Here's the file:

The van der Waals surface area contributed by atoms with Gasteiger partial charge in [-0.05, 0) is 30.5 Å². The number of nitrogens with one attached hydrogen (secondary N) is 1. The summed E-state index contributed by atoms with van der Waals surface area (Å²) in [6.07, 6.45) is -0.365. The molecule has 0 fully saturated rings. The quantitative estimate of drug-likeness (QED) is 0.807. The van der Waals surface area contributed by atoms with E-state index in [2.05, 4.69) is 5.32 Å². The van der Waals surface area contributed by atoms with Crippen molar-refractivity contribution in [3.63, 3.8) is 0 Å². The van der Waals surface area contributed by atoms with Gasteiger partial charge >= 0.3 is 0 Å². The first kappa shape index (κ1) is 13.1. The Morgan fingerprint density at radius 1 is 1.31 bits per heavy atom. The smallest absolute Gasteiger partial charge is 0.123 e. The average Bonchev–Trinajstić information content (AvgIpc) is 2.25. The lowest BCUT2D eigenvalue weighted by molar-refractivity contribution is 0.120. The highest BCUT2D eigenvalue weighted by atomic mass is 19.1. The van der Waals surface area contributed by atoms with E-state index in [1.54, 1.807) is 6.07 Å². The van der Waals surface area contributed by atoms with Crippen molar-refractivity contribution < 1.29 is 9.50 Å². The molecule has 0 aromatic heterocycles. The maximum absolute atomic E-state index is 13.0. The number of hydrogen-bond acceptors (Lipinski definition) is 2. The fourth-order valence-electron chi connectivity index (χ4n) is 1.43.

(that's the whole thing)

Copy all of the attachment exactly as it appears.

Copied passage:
The van der Waals surface area contributed by atoms with Gasteiger partial charge in [-0.05, 0) is 30.5 Å². The number of nitrogens with one attached hydrogen (secondary N) is 1. The summed E-state index contributed by atoms with van der Waals surface area (Å²) in [6.07, 6.45) is -0.365. The molecule has 0 fully saturated rings. The quantitative estimate of drug-likeness (QED) is 0.807. The van der Waals surface area contributed by atoms with E-state index in [2.05, 4.69) is 5.32 Å². The van der Waals surface area contributed by atoms with Crippen molar-refractivity contribution in [3.63, 3.8) is 0 Å². The van der Waals surface area contributed by atoms with Gasteiger partial charge >= 0.3 is 0 Å². The first kappa shape index (κ1) is 13.1. The Morgan fingerprint density at radius 1 is 1.31 bits per heavy atom. The smallest absolute Gasteiger partial charge is 0.123 e. The average Bonchev–Trinajstić information content (AvgIpc) is 2.25. The lowest BCUT2D eigenvalue weighted by molar-refractivity contribution is 0.120. The highest BCUT2D eigenvalue weighted by atomic mass is 19.1. The van der Waals surface area contributed by atoms with E-state index in [1.54, 1.807) is 6.07 Å². The van der Waals surface area contributed by atoms with Crippen molar-refractivity contribution < 1.29 is 9.50 Å². The molecule has 0 aromatic heterocycles. The maximum absolute atomic E-state index is 13.0. The number of hydrogen-bond acceptors (Lipinski definition) is 2. The fourth-order valence-electron chi connectivity index (χ4n) is 1.43.